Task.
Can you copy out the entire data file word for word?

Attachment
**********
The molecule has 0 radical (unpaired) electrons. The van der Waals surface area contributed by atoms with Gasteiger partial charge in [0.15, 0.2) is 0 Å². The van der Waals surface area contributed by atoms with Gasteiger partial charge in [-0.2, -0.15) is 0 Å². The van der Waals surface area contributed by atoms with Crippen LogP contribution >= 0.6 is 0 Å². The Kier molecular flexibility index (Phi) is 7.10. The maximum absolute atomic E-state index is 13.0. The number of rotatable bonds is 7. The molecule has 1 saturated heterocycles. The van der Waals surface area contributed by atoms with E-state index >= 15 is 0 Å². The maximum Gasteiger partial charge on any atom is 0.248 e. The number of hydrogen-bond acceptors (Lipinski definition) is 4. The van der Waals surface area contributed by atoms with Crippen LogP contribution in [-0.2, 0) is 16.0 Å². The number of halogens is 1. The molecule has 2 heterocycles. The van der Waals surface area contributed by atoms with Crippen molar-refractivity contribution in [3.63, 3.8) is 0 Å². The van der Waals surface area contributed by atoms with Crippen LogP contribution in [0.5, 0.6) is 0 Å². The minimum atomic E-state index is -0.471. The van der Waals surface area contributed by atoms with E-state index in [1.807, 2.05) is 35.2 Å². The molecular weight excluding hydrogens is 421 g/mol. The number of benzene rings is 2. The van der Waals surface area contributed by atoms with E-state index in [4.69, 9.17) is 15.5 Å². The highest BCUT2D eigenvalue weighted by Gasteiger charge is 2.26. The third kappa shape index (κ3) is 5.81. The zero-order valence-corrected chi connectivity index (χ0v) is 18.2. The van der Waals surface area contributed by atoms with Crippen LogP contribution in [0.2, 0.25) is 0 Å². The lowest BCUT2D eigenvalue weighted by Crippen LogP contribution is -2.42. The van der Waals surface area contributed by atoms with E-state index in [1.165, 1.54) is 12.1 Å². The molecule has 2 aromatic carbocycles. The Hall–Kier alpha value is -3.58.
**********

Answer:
The molecule has 0 radical (unpaired) electrons. The van der Waals surface area contributed by atoms with Gasteiger partial charge in [0.15, 0.2) is 0 Å². The van der Waals surface area contributed by atoms with Gasteiger partial charge in [-0.2, -0.15) is 0 Å². The van der Waals surface area contributed by atoms with Crippen LogP contribution >= 0.6 is 0 Å². The Kier molecular flexibility index (Phi) is 7.10. The maximum absolute atomic E-state index is 13.0. The number of rotatable bonds is 7. The molecule has 1 saturated heterocycles. The van der Waals surface area contributed by atoms with E-state index >= 15 is 0 Å². The maximum Gasteiger partial charge on any atom is 0.248 e. The number of hydrogen-bond acceptors (Lipinski definition) is 4. The van der Waals surface area contributed by atoms with Crippen LogP contribution in [-0.2, 0) is 16.0 Å². The number of halogens is 1. The molecule has 2 heterocycles. The van der Waals surface area contributed by atoms with Crippen molar-refractivity contribution in [3.63, 3.8) is 0 Å². The van der Waals surface area contributed by atoms with Crippen LogP contribution in [0.5, 0.6) is 0 Å². The minimum atomic E-state index is -0.471. The van der Waals surface area contributed by atoms with E-state index in [1.807, 2.05) is 35.2 Å². The molecular weight excluding hydrogens is 421 g/mol. The number of benzene rings is 2. The van der Waals surface area contributed by atoms with E-state index in [4.69, 9.17) is 15.5 Å². The highest BCUT2D eigenvalue weighted by Gasteiger charge is 2.26. The third kappa shape index (κ3) is 5.81. The zero-order valence-corrected chi connectivity index (χ0v) is 18.2. The van der Waals surface area contributed by atoms with Crippen LogP contribution in [0.2, 0.25) is 0 Å². The lowest BCUT2D eigenvalue weighted by Crippen LogP contribution is -2.42. The van der Waals surface area contributed by atoms with E-state index in [1.165, 1.54) is 12.1 Å². The molecule has 2 aromatic carbocycles. The Hall–Kier alpha value is -3.58.